Campaign urges UK Home Office to grant acclaimed Syrian musician visa for festival

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By Alice Cuddy
Campaign urges UK Home Office to grant acclaimed Syrian musician visa for festival

More than 41,000 people have signed a petition calling for an acclaimed Syrian musician to be allowed to perform at a British music festival after the Home Office rejected his request for a five-day visa.

Ibrahim Keivo, a Syrian refugee who was granted asylum in Germany more than two years ago, was due to sing and play the oud – a traditional Middle Eastern stringed instrument – at the Oxford Chamber Music Festival on September 27.

He was also scheduled to participate in an educational programme for children and young people.

A petition calling for the Home Office’s decision to be reversed has garnered widespread support, including from famous faces such as Queen guitarist Brian May.

Priya Mitchell, artistic director of the Oxford Chamber Music Festival and creator of the online petition, said all of the requirements demanded by the Home Office had been fulfilled.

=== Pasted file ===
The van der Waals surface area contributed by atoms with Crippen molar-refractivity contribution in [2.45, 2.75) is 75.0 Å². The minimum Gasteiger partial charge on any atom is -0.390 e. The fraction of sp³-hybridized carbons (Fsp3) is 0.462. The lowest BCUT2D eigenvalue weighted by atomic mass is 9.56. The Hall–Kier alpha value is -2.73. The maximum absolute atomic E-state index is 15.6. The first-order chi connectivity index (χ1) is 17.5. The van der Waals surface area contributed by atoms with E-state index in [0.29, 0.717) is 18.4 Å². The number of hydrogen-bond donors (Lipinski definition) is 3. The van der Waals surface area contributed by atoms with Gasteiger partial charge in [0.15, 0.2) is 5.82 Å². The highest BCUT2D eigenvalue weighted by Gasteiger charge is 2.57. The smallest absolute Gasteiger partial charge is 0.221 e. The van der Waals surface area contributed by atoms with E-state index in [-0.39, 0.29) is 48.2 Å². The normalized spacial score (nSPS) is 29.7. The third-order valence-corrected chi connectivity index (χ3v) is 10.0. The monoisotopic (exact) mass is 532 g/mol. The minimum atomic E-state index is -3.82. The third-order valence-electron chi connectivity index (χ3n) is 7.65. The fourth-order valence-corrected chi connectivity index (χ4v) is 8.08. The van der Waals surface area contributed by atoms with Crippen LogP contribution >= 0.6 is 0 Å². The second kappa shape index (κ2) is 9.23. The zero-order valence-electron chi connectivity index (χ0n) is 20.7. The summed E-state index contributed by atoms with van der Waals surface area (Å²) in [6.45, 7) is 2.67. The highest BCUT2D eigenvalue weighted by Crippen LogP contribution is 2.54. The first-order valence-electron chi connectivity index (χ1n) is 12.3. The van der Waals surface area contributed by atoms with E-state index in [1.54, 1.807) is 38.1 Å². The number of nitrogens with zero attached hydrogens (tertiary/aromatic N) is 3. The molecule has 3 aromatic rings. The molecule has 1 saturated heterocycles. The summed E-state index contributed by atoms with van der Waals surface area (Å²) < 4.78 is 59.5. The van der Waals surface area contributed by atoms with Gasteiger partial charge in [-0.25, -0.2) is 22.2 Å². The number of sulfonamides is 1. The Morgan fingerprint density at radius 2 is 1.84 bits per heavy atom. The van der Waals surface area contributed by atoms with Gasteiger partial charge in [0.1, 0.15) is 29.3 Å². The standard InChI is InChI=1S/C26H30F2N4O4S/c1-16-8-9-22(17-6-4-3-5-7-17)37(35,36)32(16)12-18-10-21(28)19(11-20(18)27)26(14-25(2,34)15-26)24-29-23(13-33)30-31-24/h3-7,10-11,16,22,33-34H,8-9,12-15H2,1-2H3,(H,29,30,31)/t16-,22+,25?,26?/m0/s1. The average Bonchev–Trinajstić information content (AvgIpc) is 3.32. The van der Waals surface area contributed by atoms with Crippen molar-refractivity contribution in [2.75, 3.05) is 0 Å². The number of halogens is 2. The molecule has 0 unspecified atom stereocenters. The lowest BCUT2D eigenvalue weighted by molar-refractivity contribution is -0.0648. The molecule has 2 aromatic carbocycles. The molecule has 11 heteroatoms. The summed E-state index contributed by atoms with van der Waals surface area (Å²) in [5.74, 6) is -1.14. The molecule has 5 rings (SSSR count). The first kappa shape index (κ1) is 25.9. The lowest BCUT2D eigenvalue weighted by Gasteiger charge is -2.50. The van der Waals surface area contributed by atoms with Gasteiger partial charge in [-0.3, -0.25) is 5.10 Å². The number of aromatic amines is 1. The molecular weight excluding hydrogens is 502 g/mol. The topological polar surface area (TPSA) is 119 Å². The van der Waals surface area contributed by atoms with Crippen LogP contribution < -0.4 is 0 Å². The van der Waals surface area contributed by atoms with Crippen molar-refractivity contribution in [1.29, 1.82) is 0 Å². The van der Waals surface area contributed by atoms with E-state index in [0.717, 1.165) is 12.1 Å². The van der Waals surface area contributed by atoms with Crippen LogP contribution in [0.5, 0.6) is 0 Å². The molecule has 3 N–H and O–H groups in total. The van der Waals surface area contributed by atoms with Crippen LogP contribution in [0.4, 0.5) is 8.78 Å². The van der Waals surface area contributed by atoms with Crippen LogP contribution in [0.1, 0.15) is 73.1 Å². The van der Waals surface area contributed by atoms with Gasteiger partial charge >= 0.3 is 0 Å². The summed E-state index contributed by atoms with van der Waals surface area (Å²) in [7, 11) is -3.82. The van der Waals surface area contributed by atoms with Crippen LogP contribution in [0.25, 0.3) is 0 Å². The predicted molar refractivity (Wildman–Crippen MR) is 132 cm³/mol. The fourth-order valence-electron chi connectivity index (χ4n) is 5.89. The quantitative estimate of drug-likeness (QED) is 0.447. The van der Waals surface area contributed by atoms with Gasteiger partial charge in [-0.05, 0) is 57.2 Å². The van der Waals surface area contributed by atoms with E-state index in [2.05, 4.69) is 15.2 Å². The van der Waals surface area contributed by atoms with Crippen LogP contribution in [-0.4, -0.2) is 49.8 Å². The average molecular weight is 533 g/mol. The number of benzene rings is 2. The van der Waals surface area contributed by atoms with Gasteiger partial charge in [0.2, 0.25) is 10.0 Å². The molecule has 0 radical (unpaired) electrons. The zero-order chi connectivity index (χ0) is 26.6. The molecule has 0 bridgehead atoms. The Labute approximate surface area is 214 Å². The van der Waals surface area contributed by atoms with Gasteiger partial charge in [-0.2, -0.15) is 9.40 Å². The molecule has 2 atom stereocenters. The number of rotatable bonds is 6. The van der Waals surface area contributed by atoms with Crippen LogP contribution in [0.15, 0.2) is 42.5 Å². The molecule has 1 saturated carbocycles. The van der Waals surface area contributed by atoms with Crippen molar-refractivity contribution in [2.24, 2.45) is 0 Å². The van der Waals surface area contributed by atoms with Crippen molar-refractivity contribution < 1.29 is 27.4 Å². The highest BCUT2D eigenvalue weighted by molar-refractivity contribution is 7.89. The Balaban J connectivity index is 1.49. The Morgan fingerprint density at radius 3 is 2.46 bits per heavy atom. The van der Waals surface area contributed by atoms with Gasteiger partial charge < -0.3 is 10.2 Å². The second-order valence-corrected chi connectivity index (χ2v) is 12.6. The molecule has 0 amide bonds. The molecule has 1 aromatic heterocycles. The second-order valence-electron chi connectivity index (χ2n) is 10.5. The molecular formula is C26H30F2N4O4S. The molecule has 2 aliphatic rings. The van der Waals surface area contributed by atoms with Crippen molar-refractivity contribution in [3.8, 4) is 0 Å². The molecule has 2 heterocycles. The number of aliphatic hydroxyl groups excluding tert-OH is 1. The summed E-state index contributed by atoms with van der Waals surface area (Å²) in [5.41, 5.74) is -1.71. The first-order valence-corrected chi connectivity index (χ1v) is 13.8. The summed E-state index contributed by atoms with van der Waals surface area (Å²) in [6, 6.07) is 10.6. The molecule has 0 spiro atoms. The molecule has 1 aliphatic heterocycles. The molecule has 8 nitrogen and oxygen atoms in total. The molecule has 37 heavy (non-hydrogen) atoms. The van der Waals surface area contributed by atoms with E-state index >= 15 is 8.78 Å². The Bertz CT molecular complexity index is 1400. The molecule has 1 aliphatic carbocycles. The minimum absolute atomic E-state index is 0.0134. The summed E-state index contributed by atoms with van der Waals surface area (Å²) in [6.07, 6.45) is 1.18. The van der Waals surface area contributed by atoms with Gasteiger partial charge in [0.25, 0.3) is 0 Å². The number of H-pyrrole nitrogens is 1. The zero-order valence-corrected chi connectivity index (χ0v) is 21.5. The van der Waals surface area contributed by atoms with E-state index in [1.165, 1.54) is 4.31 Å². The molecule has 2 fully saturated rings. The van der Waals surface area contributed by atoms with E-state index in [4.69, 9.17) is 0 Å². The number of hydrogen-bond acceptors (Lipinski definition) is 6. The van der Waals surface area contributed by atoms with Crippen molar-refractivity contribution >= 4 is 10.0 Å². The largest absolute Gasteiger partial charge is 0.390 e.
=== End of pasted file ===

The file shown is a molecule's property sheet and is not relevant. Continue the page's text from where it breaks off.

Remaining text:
“Everybody connected with the festival is shocked by the Home Office’s decision to decline his visa,” she wrote in the petition, which is calling for 50,000 signatures.

“Being forced to leave his home and losing everything was hard enough. To be refused the opportunity to share his art with us all is simply cruel,” she added.

Mitchell described the situation as a “crying shame for everyone: for him, for the audience, and for the country,” and said she feared they would need a “divine miracle” for Keivo to make it to the festival, which runs until October 1.

Responding to questions about the case, a Home Office spokesperson told Euronews that all visa applications are “considered on their individual merits and in line with the immigration rules.”

“When individuals are applying for Tier 5 temporary worker visas, their sponsors must demonstrate that the role could not have been filled by someone already resident in the UK. Where no evidence is provided – such as written support from an appropriate industry body – the application will be refused.”

In a post online, Keivo said he was “really heavy-hearted” not to be granted the five-day visa.

“I fulfilled all the necessary actions and provided all the paperwork that the British Consulate in Düsseldorf asked me to. It is the first time that this happened and I had been touring throughout Europe since 2002 and invited to countless concerts and festivals,” he said.

He added that he had “absolutely no intention” of attempting to stay in Britain, having already been granted humanitarian asylum in Germany.

“All I want is to present my music in this beautiful country.”